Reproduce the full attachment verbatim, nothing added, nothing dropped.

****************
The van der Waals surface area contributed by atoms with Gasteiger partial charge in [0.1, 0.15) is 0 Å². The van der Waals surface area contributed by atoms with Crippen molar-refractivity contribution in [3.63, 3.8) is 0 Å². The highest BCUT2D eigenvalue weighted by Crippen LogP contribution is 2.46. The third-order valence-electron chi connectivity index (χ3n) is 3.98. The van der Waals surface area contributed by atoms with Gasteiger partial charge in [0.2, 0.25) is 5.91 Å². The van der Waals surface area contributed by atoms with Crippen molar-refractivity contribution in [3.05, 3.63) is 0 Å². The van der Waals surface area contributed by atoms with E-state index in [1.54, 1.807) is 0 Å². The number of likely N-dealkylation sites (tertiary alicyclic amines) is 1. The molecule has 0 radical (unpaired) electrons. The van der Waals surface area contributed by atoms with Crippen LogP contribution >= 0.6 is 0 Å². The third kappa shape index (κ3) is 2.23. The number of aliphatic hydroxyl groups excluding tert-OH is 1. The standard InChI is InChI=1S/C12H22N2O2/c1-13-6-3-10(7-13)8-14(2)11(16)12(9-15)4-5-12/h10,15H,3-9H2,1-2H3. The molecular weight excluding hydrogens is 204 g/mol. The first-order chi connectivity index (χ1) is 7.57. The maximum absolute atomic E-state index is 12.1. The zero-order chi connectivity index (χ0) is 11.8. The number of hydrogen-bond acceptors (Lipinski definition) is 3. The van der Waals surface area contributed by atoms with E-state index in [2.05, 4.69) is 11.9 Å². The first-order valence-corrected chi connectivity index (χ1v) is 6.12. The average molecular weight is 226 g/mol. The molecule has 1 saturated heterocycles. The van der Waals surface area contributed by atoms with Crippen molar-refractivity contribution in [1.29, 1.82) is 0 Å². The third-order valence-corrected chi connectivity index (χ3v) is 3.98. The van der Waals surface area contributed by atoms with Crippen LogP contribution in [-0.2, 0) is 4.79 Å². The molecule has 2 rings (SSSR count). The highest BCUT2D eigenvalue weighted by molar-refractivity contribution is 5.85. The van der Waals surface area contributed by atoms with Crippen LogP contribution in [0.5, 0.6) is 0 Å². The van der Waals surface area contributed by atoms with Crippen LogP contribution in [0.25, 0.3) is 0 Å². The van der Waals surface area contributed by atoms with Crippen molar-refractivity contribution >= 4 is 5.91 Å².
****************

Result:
The van der Waals surface area contributed by atoms with Gasteiger partial charge in [0.1, 0.15) is 0 Å². The van der Waals surface area contributed by atoms with Crippen molar-refractivity contribution in [3.63, 3.8) is 0 Å². The highest BCUT2D eigenvalue weighted by Crippen LogP contribution is 2.46. The third-order valence-electron chi connectivity index (χ3n) is 3.98. The van der Waals surface area contributed by atoms with Gasteiger partial charge in [0.2, 0.25) is 5.91 Å². The van der Waals surface area contributed by atoms with Crippen molar-refractivity contribution in [3.05, 3.63) is 0 Å². The van der Waals surface area contributed by atoms with E-state index in [1.54, 1.807) is 0 Å². The number of likely N-dealkylation sites (tertiary alicyclic amines) is 1. The molecule has 0 radical (unpaired) electrons. The van der Waals surface area contributed by atoms with Crippen LogP contribution >= 0.6 is 0 Å². The third kappa shape index (κ3) is 2.23. The number of aliphatic hydroxyl groups excluding tert-OH is 1. The standard InChI is InChI=1S/C12H22N2O2/c1-13-6-3-10(7-13)8-14(2)11(16)12(9-15)4-5-12/h10,15H,3-9H2,1-2H3. The molecular weight excluding hydrogens is 204 g/mol. The first-order chi connectivity index (χ1) is 7.57. The maximum absolute atomic E-state index is 12.1. The zero-order chi connectivity index (χ0) is 11.8. The number of hydrogen-bond acceptors (Lipinski definition) is 3. The van der Waals surface area contributed by atoms with E-state index in [2.05, 4.69) is 11.9 Å². The first-order valence-corrected chi connectivity index (χ1v) is 6.12. The average molecular weight is 226 g/mol. The molecule has 1 saturated heterocycles. The van der Waals surface area contributed by atoms with Crippen molar-refractivity contribution in [1.29, 1.82) is 0 Å². The third-order valence-corrected chi connectivity index (χ3v) is 3.98. The van der Waals surface area contributed by atoms with Crippen LogP contribution in [-0.2, 0) is 4.79 Å². The molecule has 2 rings (SSSR count). The highest BCUT2D eigenvalue weighted by molar-refractivity contribution is 5.85. The van der Waals surface area contributed by atoms with Crippen LogP contribution in [0.5, 0.6) is 0 Å². The van der Waals surface area contributed by atoms with Crippen LogP contribution in [0.25, 0.3) is 0 Å². The van der Waals surface area contributed by atoms with Crippen molar-refractivity contribution >= 4 is 5.91 Å².